Play On Shakespeare
Accessible • Bold • Fun • Smart
Starting as an in-house project at Oregon Shakespeare Festival, “Play on! Shakespeare” branched off and became its own organization in January 2019. Now “Play On Shakespeare,” the iconic exclamation point was dropped in the transition. Nodding to Play On’s origins without literally adding the punctuation back into the name, this concept explores a logotype that transforms the “P” into an exclamation point that can be used on its own as a secondary icon. The entire mark is set on an angle suggesting the energetic movement of Shakespeare’s work into the future.
In our first design presentation, we presented multiple options for Play On’s consideration — all four concepts lean into different aesthetics and aspects of the organization.
Chosen Concept: “Play On!”
The chosen mark, shown first here below, later went through two rounds of revision until we had a final approved logo; in Round 2, the typography got slightly less exaggerated in its proportions and the final change included rounding corners for a softer tone.
Unchosen Concept: “Full Circle”
A bold, typographic approach infuses this mark with strength and stability, but an unexpected large “O” shakes up the rhythm of the logotype. The O represents a theatre space (The Globe’s “wooden O”); a portal through which artists and audiences can access, enter and engage with the text; and a “round table” suggesting the democratization of Shakespeare’s work where all are welcome to join in the delight of his stories.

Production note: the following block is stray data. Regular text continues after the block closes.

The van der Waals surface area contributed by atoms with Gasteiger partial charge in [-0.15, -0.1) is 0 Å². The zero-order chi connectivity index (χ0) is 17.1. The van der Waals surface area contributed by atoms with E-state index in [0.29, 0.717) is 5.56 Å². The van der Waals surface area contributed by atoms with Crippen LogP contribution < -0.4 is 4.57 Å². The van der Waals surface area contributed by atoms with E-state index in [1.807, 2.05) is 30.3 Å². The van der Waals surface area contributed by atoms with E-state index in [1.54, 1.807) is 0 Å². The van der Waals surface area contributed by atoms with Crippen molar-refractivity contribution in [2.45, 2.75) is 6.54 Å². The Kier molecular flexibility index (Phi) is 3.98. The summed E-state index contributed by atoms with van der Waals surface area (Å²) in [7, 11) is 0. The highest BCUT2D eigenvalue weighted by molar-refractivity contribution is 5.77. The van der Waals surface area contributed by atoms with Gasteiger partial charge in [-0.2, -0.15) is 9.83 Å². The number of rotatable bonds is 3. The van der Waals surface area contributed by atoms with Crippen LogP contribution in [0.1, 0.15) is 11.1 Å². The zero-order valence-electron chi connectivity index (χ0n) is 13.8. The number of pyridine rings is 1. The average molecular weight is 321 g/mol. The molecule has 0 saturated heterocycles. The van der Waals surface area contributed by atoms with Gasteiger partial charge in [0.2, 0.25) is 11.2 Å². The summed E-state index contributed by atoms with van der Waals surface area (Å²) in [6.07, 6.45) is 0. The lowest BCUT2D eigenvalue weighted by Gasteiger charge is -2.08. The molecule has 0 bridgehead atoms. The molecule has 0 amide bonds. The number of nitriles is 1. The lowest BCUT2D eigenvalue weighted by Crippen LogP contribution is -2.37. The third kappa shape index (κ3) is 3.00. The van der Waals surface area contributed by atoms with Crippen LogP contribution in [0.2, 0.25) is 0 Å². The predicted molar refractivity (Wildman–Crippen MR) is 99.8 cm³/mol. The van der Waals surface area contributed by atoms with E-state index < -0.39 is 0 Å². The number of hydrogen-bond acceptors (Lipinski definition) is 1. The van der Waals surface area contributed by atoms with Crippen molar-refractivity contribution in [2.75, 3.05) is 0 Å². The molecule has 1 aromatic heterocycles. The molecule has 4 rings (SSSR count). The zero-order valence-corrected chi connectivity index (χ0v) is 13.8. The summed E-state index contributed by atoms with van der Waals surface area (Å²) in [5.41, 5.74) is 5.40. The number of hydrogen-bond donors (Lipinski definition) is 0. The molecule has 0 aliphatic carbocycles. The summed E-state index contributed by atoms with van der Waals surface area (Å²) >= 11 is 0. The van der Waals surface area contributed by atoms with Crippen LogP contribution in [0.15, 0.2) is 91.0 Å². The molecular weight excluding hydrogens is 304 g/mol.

Unchosen Concept: “Flip Side”
Divided by a spine, the two halves of this logotype are laid open as the spread of a manuscript: “Play On” sits to the verso, bold and assertive; “Shakespeare” on the recto, prim and proper. The text centrally aligns towards the spine, each element energetically moving toward one another to suggest a symbiotic relationship: Shakespeare’s work is supported and enlivened by Play On’s commitment to making the texts more accessible to wider audiences.
Unchosen Concept: “Insert Parentheses”
Content within parentheses offers supplemental information to the reader but often does not affect the meaning or structure of the sentence. And like stage directions in a script, Play On Shakespeare’s translations provide clarity and context to the artists for the character’s actions and motivations. Based on the editorial notation, the two staggered parentheses in this concept form an icon where the white space between the two marks form an ‘S’ suggesting how ‘Play On’ is providing the parenthetical supplement to Shakespeare’s original text.